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Thin Client and Virtual Machines Thread, Basic or Dynamic disks in Technical; So, I discovered something interesting last night - VSS does not allow on the fly backup of live virtual machines ...
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    localzuk's Avatar
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    Basic or Dynamic disks

    So, I discovered something interesting last night - VSS does not allow on the fly backup of live virtual machines using, say, BackupAssist (which uses Windows Backup) if you use Dynamic Disks on virtual machines.

    So, the question is - what do people do in this situation then? I've got a script that supposedly can make a clone of a live machine, which can then be backed up as it is 'off' but this isn't exactly an efficient way to do it.

    Do you use dynamic disks or basic disks, or do you use something which has its own way of backing up live machines?

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    synaesthesia's Avatar
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    Using basic here. Also about to get rid of BackupAssist which is absolutely smegging diabolical on server 2012. No proper backup schemes, no ability to use incrementals or rolling backup schemes on anything but removable discs. I'm swearing at the useless gits by email now.

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    localzuk's Avatar
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    I'm using incremental backups on 2012, with a proper backup scheme too (daily incremental, weekly/monthly/yearly full). You have to manually create the scheme IIRC.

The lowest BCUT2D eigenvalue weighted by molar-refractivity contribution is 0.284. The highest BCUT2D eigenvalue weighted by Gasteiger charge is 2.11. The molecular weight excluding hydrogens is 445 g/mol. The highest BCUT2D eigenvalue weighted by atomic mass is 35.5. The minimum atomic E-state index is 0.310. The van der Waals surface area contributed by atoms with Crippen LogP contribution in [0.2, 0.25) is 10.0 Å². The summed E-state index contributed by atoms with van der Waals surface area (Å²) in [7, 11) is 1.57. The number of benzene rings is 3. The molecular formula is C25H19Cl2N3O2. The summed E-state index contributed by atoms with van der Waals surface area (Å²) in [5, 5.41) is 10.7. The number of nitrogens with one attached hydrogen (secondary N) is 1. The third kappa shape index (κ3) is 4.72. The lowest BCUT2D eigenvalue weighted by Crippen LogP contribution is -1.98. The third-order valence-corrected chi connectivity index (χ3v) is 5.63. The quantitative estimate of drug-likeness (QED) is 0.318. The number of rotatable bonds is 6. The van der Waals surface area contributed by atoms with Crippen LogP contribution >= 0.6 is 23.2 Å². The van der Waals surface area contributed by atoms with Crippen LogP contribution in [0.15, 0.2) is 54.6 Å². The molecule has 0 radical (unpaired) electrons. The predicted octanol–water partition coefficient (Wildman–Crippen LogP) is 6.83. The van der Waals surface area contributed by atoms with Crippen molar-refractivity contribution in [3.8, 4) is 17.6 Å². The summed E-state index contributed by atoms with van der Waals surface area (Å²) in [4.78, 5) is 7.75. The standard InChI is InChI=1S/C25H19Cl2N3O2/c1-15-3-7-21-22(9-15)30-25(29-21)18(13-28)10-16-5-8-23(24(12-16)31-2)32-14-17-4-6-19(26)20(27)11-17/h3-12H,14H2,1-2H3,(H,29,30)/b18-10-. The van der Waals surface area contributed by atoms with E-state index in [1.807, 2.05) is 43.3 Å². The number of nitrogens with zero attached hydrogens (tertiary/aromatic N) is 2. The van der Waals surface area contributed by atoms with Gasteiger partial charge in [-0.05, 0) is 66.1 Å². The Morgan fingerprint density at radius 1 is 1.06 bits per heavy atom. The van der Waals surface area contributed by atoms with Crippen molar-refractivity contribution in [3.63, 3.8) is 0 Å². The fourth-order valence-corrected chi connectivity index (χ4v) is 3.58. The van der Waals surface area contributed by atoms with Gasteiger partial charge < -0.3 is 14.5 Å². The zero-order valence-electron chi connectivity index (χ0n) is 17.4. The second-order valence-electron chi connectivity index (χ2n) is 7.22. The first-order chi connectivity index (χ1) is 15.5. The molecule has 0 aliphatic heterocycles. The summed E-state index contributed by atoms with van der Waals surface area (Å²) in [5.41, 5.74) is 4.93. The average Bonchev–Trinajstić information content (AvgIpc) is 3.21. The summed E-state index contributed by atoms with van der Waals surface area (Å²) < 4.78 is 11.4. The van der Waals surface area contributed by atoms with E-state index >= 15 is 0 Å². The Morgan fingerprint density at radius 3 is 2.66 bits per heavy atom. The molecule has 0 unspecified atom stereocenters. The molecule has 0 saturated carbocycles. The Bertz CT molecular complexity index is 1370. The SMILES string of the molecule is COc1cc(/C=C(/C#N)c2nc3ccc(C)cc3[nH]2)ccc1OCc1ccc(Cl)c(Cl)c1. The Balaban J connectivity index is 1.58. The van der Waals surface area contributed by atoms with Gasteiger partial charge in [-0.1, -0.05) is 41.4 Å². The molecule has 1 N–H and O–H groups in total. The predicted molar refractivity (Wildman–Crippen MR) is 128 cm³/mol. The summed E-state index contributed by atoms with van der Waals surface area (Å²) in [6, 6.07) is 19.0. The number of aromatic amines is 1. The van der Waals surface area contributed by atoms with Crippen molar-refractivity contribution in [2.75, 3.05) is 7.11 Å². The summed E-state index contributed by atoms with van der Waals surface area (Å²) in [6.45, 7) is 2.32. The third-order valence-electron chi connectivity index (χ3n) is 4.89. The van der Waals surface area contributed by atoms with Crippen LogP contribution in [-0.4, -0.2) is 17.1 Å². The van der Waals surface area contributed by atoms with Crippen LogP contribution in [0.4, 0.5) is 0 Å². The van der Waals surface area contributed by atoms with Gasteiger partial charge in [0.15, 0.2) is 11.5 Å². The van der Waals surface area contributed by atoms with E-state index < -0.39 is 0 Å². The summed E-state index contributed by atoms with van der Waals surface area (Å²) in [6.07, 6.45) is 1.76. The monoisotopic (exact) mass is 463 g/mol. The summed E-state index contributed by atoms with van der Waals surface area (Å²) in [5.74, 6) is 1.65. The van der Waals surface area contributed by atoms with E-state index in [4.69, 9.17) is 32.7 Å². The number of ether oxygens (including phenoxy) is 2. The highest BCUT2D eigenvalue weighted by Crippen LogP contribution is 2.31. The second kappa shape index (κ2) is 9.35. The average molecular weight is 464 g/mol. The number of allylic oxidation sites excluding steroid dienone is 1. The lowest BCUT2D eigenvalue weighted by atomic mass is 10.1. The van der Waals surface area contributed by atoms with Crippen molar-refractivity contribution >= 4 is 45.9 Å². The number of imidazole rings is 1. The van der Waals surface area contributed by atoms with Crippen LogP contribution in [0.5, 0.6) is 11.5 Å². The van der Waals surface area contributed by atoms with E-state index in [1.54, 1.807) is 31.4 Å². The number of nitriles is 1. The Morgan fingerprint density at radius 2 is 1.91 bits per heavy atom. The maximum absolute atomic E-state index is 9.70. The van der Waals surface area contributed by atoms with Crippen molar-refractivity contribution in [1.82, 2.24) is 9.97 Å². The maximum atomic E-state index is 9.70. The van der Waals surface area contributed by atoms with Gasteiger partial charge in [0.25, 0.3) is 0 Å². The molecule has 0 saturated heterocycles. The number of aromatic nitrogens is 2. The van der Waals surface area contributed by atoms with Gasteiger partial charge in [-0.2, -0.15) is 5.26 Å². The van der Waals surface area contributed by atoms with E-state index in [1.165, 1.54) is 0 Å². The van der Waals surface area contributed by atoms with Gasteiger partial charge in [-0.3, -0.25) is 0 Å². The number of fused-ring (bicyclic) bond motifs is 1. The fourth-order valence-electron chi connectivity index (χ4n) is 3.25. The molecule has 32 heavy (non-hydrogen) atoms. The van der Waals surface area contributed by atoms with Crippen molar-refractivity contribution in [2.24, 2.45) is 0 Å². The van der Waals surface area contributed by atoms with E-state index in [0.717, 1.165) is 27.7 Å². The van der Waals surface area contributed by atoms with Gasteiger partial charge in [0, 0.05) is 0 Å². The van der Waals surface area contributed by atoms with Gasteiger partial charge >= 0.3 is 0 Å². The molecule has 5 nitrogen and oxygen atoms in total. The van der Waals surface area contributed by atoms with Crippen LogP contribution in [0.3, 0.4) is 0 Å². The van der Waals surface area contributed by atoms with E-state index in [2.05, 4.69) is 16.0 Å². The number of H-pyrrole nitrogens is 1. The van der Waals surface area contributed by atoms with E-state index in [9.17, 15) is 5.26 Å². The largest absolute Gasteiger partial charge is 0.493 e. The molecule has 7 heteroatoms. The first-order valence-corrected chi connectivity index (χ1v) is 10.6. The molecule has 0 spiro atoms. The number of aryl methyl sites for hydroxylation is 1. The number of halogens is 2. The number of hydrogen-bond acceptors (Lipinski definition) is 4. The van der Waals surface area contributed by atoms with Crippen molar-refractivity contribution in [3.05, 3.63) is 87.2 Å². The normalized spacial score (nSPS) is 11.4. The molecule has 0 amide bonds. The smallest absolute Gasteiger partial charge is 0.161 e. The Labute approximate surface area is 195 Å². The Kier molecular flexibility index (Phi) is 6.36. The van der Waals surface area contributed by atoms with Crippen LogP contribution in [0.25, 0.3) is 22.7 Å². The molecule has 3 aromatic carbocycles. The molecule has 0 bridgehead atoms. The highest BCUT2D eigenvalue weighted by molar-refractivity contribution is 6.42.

With basic disks, isn't there the issue that you then need a heck of a lot more disk space straight away? IE. We use 1TB of space for all our servers. We'd need to double that, minimum, if we used basic disks!
    Last edited by localzuk; 24th February 2014 at 10:31 AM.

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    synaesthesia's Avatar
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    7.4.2 wont let us create any schemes outside of it's current scope and BA support have told us to like it or lump it

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    localzuk's Avatar
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    That's bonkers!

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    synaesthesia's Avatar
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    Right, I told a small fib - whilst BA is crashing in the background as I clearly make it sweat, taking a look at disk management shows our C drive and shadow copies drives are Basic and the actual file stores are Dynamic.

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    john's Avatar
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    Basic disks for everything, not used Dynamic for years now.

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    Dynamic disks here with Veeam to back them up, no issues with backing up live machines.

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    tmcd35's Avatar
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    I only ever use Dynamic disks. But then I arrange downtime during holidays to do offsite backups of the VHD's. All onsite data backups is done using traditional backup software running inside the VM (Yosemite).

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    Quote Originally Posted by tmcd35 View Post
    I only ever use Dynamic disks. But then I arrange downtime during holidays to do offsite backups of the VHD's. All onsite data backups is done using traditional backup software running inside the VM (Yosemite).